Here would be my bottomline:

1. If you are ever near Fort Atkinson, don’t miss the Cafe Carpe. If you go, take in the whole thing, the food, the drinks and the music. All of your senses will thank you.

2. If someone you want to see is at the Metropolis, it’s a nice spot with good acoustics but you are going for the show not the location.

3. Performers – all worth seeing individually or together.

Music Camp: The stuff dreams are made of….

October 11, 2010

I’ve been going to music camp for an eternity. Actually that’s terribly false. I never went to music camp as a child. Horseback riding camp, church camp, sports camp, girl scout camp…definitely but never music camp. I was first introduced to music camp as an adult about 12 years ago. I’ve never stopped going ever since. I have gone to camp as the “oldest middle schooler”, oh yes I shared a music stand with a 7th grader who was way beyond my level and I have spent time at adult only camps where most of us were struggling to make any pleasurable sound resonate from our instruments. Truth be told I have enjoyed them all. This past summer I attended two camps….Brian Wicklund’s FiddlePal Camp in Marine on St. Croix, a week-long camp filled with students ranging in age from perhaps six to sixty…. and Meadowlark Music Camp in Washington, Maine where the nightly cocktail hour and Friday lobster feast are at least as important as the six hours of folk music instruction each day. Music camp is one of those other world experiences where all lines of hierarchy are not only blurred but completely destroyed. Where the most common utterance is “cool song, can you teach it to me?” And where often times it is a 40-year-old asking that of a 10-year-old. I have met my best friends at music camp. The people I see only once a year and yet know would come to my rescue if ever needed, no questions asked. It is the place where I learned that “professional musicians” have no secret weapons and have walked along the exact same path as every other lifetime learner.

One of the first camps I ever attended was located at Camp Edwards in East Troy, Wisconsin. My fiddle teacher, Randy Sabien, was there as an instructor and suggested I try it out. The camp has gone on for decades in various derivations – week-long summer camps or weekend retreats, hosted at Camp Edwards or at resorts. Despite the changes, the essence of it has never changed. It is a respite from the daily throes of life. A couple of days where you can leave the worries of the world behind and immerse yourself in the simple pleasures of life….singing songs, making music, enjoying a walk through the woods with a friend. Stringalong Weekend is back again this year at Camp Edwards from November 5th-7th. Check it out, you won’t be disappointed.

Dayle Quigley

Owteno Viola Award

August 29, 2009

I have a love/hate relationship with awards. Sometimes I find them silly; simply attend an event and you receive an award. Sometimes I find them totally frustrating; the criteria so subjective you have a greater chance of winning the lotto then bringing home the “prize’. And occasionally, they are so appropriately awarded that you breathe a sigh of complete satisfaction. Some awards are handed out for a body of work already completed; the touted lifetime achievement awards. They leave me wondering if the person is now off the hook. They never need accomplish anything else in life. Some awards are given in out in anticipation of greatness yet to come. It is for everyone to see if the artist can ever achieve enough to live up to the award. And occasionally, the award does both, it sings of what the artist has already accomplished while speaking to the potential which still lays within.rhythm-and-bows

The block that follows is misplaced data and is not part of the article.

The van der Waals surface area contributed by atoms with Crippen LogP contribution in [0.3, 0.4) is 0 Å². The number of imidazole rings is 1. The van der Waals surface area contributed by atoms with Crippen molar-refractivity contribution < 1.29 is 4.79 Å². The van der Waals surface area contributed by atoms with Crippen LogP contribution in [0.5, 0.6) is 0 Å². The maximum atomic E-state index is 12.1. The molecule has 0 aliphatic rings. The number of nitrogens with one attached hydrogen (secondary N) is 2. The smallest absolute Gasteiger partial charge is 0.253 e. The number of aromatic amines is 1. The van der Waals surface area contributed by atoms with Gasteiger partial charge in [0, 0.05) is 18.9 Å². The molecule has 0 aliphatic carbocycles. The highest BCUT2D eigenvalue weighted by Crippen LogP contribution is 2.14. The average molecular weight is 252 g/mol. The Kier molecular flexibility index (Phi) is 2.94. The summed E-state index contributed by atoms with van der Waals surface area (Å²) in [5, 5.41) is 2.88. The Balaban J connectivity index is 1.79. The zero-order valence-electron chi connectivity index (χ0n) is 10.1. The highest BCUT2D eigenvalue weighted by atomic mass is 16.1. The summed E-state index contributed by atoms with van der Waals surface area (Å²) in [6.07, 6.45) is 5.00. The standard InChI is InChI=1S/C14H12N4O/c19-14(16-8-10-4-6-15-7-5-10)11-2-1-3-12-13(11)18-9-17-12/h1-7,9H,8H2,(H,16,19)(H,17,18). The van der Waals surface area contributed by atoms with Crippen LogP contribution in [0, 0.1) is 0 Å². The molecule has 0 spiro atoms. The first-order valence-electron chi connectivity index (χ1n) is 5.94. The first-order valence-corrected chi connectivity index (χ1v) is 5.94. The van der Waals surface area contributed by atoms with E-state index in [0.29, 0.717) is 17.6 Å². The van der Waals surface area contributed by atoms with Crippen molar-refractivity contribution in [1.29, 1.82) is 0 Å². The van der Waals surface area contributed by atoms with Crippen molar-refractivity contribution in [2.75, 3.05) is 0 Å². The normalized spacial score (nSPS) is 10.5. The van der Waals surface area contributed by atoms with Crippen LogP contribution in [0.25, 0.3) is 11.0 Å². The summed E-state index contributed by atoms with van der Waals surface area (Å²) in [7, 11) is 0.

Recently a friend, neighbor,  and colleague of mine, Randy Sabien, was presented with the 2009 Owteno Award from The Viola Foundation, an award that caused me to sigh with great satisfaction and marvel at it’s intent. The Owteno Award is given out to “the applicant most likely to positively impact the viola community at large.” The award is the use of a viola and bow for life, hand selected for the recipient. So why is this award so interesting…It’s because Randy is not a violist. He’s a jazz violinist, a renown jazz violinist and music educator. So why a viola award. In presenting the award, the Viola Foundation stated, ” With your recent appointment as the Chairman of the String Department at McNally Smith College of Music and your long and constantly evolving use of the violin, we believe you are in the best position to advance the viola and its role in alternative music in the years ahead.” How perfect an award is that. It rewards what Randy has already accomplished during a lifetime on the violin and then challenges him to take the potential they see and do it all again with the viola. It’s so beautiful I wish I had thought of it myself.

Just recently Randy picked up his Brian Derber viola and Hartmut Knoll bow from the Claire Givens Violin Shop in Minneapolis. Now I’m waiting for the day when he walks on stage with not one instrument but two. My guess is, I won’t have long to wait.

Dayle Quigley